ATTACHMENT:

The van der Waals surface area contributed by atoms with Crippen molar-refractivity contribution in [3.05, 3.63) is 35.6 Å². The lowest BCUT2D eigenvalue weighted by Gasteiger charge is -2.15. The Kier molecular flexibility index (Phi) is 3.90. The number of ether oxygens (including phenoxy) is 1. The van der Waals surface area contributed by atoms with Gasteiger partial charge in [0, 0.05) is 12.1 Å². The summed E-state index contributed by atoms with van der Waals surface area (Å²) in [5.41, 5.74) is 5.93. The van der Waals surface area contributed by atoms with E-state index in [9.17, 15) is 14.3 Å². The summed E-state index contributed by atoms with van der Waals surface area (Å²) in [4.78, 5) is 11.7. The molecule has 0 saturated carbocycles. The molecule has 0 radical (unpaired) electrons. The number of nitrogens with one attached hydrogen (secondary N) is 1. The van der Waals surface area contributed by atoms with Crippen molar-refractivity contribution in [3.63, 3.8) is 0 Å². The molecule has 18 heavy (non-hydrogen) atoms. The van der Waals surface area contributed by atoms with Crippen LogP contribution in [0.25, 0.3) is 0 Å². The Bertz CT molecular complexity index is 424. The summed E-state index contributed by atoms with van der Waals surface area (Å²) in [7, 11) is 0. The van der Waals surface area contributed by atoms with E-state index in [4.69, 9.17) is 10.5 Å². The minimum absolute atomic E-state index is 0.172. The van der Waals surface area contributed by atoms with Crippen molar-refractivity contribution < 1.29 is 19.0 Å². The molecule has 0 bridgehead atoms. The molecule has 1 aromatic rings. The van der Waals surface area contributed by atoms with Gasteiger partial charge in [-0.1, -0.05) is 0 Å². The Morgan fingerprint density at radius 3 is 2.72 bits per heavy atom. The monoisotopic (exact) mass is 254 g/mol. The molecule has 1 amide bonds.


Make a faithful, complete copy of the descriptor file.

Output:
The van der Waals surface area contributed by atoms with Crippen molar-refractivity contribution in [3.05, 3.63) is 35.6 Å². The lowest BCUT2D eigenvalue weighted by Gasteiger charge is -2.15. The Kier molecular flexibility index (Phi) is 3.90. The number of ether oxygens (including phenoxy) is 1. The van der Waals surface area contributed by atoms with Gasteiger partial charge in [0, 0.05) is 12.1 Å². The summed E-state index contributed by atoms with van der Waals surface area (Å²) in [5.41, 5.74) is 5.93. The van der Waals surface area contributed by atoms with E-state index in [9.17, 15) is 14.3 Å². The summed E-state index contributed by atoms with van der Waals surface area (Å²) in [4.78, 5) is 11.7. The molecule has 0 saturated carbocycles. The molecule has 0 radical (unpaired) electrons. The number of nitrogens with one attached hydrogen (secondary N) is 1. The van der Waals surface area contributed by atoms with Crippen molar-refractivity contribution in [3.63, 3.8) is 0 Å². The molecule has 18 heavy (non-hydrogen) atoms. The van der Waals surface area contributed by atoms with Crippen LogP contribution in [0.25, 0.3) is 0 Å². The Bertz CT molecular complexity index is 424. The summed E-state index contributed by atoms with van der Waals surface area (Å²) in [7, 11) is 0. The van der Waals surface area contributed by atoms with E-state index in [4.69, 9.17) is 10.5 Å². The minimum absolute atomic E-state index is 0.172. The van der Waals surface area contributed by atoms with Crippen molar-refractivity contribution < 1.29 is 19.0 Å². The molecule has 0 bridgehead atoms. The molecule has 1 aromatic rings. The van der Waals surface area contributed by atoms with Gasteiger partial charge in [-0.1, -0.05) is 0 Å². The Morgan fingerprint density at radius 3 is 2.72 bits per heavy atom. The monoisotopic (exact) mass is 254 g/mol. The molecule has 1 amide bonds.